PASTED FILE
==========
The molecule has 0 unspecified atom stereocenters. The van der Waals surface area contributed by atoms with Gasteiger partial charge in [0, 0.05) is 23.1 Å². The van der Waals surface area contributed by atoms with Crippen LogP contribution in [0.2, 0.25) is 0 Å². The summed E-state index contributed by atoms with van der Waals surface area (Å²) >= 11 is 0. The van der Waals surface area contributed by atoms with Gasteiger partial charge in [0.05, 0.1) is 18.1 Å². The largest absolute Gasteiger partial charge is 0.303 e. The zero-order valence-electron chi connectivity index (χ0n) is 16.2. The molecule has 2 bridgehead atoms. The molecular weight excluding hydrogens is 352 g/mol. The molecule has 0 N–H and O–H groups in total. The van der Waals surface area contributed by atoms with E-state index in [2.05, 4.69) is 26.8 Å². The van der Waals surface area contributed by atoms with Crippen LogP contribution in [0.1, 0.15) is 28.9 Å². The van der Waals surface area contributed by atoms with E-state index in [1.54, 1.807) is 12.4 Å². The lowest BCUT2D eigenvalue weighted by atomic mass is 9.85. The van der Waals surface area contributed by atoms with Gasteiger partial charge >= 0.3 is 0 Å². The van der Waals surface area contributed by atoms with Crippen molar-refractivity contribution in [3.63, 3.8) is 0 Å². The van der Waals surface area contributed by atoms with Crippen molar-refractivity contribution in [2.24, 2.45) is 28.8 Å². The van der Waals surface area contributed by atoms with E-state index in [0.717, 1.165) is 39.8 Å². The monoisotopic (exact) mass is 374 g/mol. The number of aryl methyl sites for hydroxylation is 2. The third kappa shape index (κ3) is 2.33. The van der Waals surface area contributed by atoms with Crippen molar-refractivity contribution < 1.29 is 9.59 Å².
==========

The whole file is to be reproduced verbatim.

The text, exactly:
The molecule has 0 unspecified atom stereocenters. The van der Waals surface area contributed by atoms with Gasteiger partial charge in [0, 0.05) is 23.1 Å². The van der Waals surface area contributed by atoms with Crippen LogP contribution in [0.2, 0.25) is 0 Å². The summed E-state index contributed by atoms with van der Waals surface area (Å²) >= 11 is 0. The van der Waals surface area contributed by atoms with Gasteiger partial charge in [0.05, 0.1) is 18.1 Å². The largest absolute Gasteiger partial charge is 0.303 e. The zero-order valence-electron chi connectivity index (χ0n) is 16.2. The molecule has 2 bridgehead atoms. The molecular weight excluding hydrogens is 352 g/mol. The molecule has 0 N–H and O–H groups in total. The van der Waals surface area contributed by atoms with E-state index in [2.05, 4.69) is 26.8 Å². The van der Waals surface area contributed by atoms with Crippen LogP contribution in [0.1, 0.15) is 28.9 Å². The van der Waals surface area contributed by atoms with E-state index in [1.54, 1.807) is 12.4 Å². The lowest BCUT2D eigenvalue weighted by atomic mass is 9.85. The van der Waals surface area contributed by atoms with Gasteiger partial charge >= 0.3 is 0 Å². The van der Waals surface area contributed by atoms with Crippen molar-refractivity contribution in [3.63, 3.8) is 0 Å². The van der Waals surface area contributed by atoms with Crippen molar-refractivity contribution in [2.24, 2.45) is 28.8 Å². The van der Waals surface area contributed by atoms with E-state index in [0.717, 1.165) is 39.8 Å². The monoisotopic (exact) mass is 374 g/mol. The number of aryl methyl sites for hydroxylation is 2. The third kappa shape index (κ3) is 2.33. The van der Waals surface area contributed by atoms with Crippen molar-refractivity contribution < 1.29 is 9.59 Å².